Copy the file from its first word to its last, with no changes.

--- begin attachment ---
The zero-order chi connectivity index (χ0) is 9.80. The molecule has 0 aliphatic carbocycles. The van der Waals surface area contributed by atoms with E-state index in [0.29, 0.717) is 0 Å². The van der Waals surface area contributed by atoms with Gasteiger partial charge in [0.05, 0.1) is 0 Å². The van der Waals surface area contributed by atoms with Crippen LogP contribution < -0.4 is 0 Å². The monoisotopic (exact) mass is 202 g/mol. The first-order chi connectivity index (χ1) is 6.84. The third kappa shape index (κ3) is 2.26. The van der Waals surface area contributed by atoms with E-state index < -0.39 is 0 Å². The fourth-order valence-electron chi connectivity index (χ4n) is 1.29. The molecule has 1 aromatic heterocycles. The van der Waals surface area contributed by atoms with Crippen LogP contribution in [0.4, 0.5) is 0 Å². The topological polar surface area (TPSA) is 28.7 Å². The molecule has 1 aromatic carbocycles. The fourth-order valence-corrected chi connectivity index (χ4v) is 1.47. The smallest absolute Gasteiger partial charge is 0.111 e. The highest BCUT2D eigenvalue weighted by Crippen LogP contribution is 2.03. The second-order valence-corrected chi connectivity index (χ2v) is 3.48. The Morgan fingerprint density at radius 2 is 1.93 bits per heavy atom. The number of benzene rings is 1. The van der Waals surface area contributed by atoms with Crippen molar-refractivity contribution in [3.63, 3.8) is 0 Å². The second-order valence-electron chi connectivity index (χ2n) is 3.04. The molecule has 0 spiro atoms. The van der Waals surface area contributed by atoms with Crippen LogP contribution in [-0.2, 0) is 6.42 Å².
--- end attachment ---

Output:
The zero-order chi connectivity index (χ0) is 9.80. The molecule has 0 aliphatic carbocycles. The van der Waals surface area contributed by atoms with E-state index in [0.29, 0.717) is 0 Å². The van der Waals surface area contributed by atoms with Gasteiger partial charge in [0.05, 0.1) is 0 Å². The van der Waals surface area contributed by atoms with Crippen LogP contribution < -0.4 is 0 Å². The monoisotopic (exact) mass is 202 g/mol. The first-order chi connectivity index (χ1) is 6.84. The third kappa shape index (κ3) is 2.26. The van der Waals surface area contributed by atoms with E-state index < -0.39 is 0 Å². The fourth-order valence-electron chi connectivity index (χ4n) is 1.29. The molecule has 1 aromatic heterocycles. The van der Waals surface area contributed by atoms with Crippen LogP contribution in [0.4, 0.5) is 0 Å². The topological polar surface area (TPSA) is 28.7 Å². The molecule has 1 aromatic carbocycles. The fourth-order valence-corrected chi connectivity index (χ4v) is 1.47. The smallest absolute Gasteiger partial charge is 0.111 e. The highest BCUT2D eigenvalue weighted by Crippen LogP contribution is 2.03. The second-order valence-corrected chi connectivity index (χ2v) is 3.48. The Morgan fingerprint density at radius 2 is 1.93 bits per heavy atom. The number of benzene rings is 1. The van der Waals surface area contributed by atoms with Crippen molar-refractivity contribution in [3.63, 3.8) is 0 Å². The second-order valence-electron chi connectivity index (χ2n) is 3.04. The molecule has 0 spiro atoms. The van der Waals surface area contributed by atoms with Crippen LogP contribution in [-0.2, 0) is 6.42 Å².